The American Institute of Architects’ (AIA) Technology in Architectural Practice (TAP) Knowledge Community has announced the winners of their 2017 Innovation Awards, honoring “new practices and technologies that will further enable project delivery and enhance data-centric methodologies in the management of buildings for their entire lifecycle, from design, to construction and through operations.”
North America’s largest classical repertory theatre company, the Stratford Festival revealed Hariri Pontarini Architects’ design for their new Tom Patterson Theatre at a town hall meeting last month. According to Antoni Cimolino, the Stratford Festival’s Artistic Director, the company desires a new facility that compares to distinguished theatres worldwide.
In a recent TED Talk, architect Siamak Hariri takes the audience inside his design process for the Bahá'í Temple of South America. Responding to an open call in 2003 to design the last of the faith's continental temples in Santiago, Chile, Hariri recalls a moment as a student at Yale when he learned about the transcendent power of architecture, a moment he tried to recreate in the twelve-year project.
Located in the foothills of the Andes Mountains outside Santiago, Chile, the domed building was designed and built using computer modeling, measuring, and fabrication software, as well as custom glass, all of which culminated in nine monumental veils that frame an open worship space for up to 600 visitors. Completed in 2016, the project took 14 years to realize.
This year's theme was “Visioning and Re-Visioning," which focused on "the ways in which pedagogical innovation and cutting-edge design impact and influence each other." The AIA also notes that education facility design may now be more important than ever, as recent studies have indicated that a positive learning environment can affect a child’s academic progress over a year by as much as 25%.
Find out which projects received awards, after the break.
For the last few years, in the Andean foothills just outside Santiago, Chile, a mysterious orb-like structure has been slowly rising under construction cranes. The new Bahá’i Temple of South America will be the first of its kind on the continent when it opens in 2016. It has been a historic journey for the Bahá’i faith in this part of the world—Bahá’i first arrived in Chile in 1919—and a patient journey for the architects, engineers, and builders who have brought the temple to life through a decade-long process of innovation.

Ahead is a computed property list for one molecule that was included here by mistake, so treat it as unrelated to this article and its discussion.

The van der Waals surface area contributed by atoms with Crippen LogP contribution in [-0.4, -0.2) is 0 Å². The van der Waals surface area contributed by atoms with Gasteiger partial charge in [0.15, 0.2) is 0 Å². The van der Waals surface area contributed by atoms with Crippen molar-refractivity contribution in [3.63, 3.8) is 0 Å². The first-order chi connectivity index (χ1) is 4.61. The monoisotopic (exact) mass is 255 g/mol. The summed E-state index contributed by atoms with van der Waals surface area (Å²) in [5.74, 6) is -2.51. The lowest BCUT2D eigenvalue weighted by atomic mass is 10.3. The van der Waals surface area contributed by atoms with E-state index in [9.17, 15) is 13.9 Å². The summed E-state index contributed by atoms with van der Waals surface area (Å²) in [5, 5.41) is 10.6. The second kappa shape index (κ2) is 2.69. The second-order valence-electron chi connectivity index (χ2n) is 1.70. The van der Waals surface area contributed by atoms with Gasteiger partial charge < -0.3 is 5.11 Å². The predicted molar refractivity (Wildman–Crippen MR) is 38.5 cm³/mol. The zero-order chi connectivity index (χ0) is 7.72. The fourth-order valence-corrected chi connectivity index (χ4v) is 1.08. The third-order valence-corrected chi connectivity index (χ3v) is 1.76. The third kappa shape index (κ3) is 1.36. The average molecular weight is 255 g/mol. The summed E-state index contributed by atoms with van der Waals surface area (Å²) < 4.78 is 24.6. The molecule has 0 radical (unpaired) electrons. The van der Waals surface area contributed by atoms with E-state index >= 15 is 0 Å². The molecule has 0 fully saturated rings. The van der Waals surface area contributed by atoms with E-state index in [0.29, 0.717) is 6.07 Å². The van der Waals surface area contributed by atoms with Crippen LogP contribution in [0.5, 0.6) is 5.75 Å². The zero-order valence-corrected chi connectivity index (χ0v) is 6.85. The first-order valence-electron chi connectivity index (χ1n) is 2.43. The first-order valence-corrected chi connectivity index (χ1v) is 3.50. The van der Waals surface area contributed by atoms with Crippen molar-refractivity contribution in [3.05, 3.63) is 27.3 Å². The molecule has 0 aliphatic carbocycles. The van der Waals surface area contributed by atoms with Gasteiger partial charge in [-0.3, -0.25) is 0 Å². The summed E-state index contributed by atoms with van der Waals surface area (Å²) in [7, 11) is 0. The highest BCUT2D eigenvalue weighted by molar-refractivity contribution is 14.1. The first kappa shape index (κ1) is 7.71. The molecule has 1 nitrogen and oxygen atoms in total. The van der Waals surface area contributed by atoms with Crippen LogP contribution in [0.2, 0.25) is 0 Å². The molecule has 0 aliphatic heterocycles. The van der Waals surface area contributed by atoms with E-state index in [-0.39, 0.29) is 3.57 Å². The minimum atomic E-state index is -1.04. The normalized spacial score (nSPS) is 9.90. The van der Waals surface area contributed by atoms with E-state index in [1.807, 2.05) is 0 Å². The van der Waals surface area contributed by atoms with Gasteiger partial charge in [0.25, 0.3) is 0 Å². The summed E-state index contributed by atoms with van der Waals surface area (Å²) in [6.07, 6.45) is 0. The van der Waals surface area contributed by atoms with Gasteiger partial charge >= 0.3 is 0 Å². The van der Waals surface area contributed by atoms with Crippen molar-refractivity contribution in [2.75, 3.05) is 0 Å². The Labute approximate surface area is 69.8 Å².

National Spiritual Assembly of the Bahá'ís of Chile, National Spiritual Assembly of the Bahá'ís of Canada
Desarrollo y Construcción del Templo Bahá'í para Sudamérica Ltda.
Nearly four years after the start of its construction, South America’s first Bahá’í temple is beginning to take shape. Designed by Canadian firm Hariri Pontarini Architects, the temple is being constructed at the foothills of the Andes in Santiago, Chile. The building is comprised of “nine translucent wings, rising directly from the ground, and giving the impression of floating over a large reflecting water pool,” describes the project’s website. Each wing is designed like a leaf, with a steel “main stem” and “secondary veins of steel” supporting its cast glass exterior. During the day, the cast glass will filter sunlight into the temple, while at night the temple’s interior lighting will produce a soft glow on the outside.
The structure’s steel columns are now fully self-supported on its concrete foundation, and the steel frames and interior marble panels of each of the nine wings have been completed. In October, the project reached an important milestone as the installation of the cast glass cladding began on the outside of the wings.
Located where the longest street in North America, Yonge Street, meets Lake Ontario, One Yonge will be a truly mixed-use development, re- defining the typical ratio between residential, commercial and retail space within a single city block. This landmark development will comprise six new buildings of varying height with a total of approximately 6.3 million square feet of accommodation including a 40-storey office tower, a 70-storey tower with a hotel and branded residence, and four residential towers surrounding a courtyard with a woonerf-style access.
Icon: Claridge Homes is set to become Ottawa’s tallest tower at 45-storeys, transforming the cityscape of the country’s capital and setting a new standard for high quality design and smart densification in the city. Designed by Hariri Pontarini Architects, and as part of the area’s revitalization, the development will bring a mix of uses to meet both the existing and future needs of the neighborhood. More images and architects' description after the break.
The North American competition-winning design for the renovation and expansion of the historic University of Toronto Faculty of Law responds directly to the client’s ambition to create a law school among the finest in the world. Hariri Pontarini Architects proposed a design that would provide both a physical and visual connection to its surrounding landscape.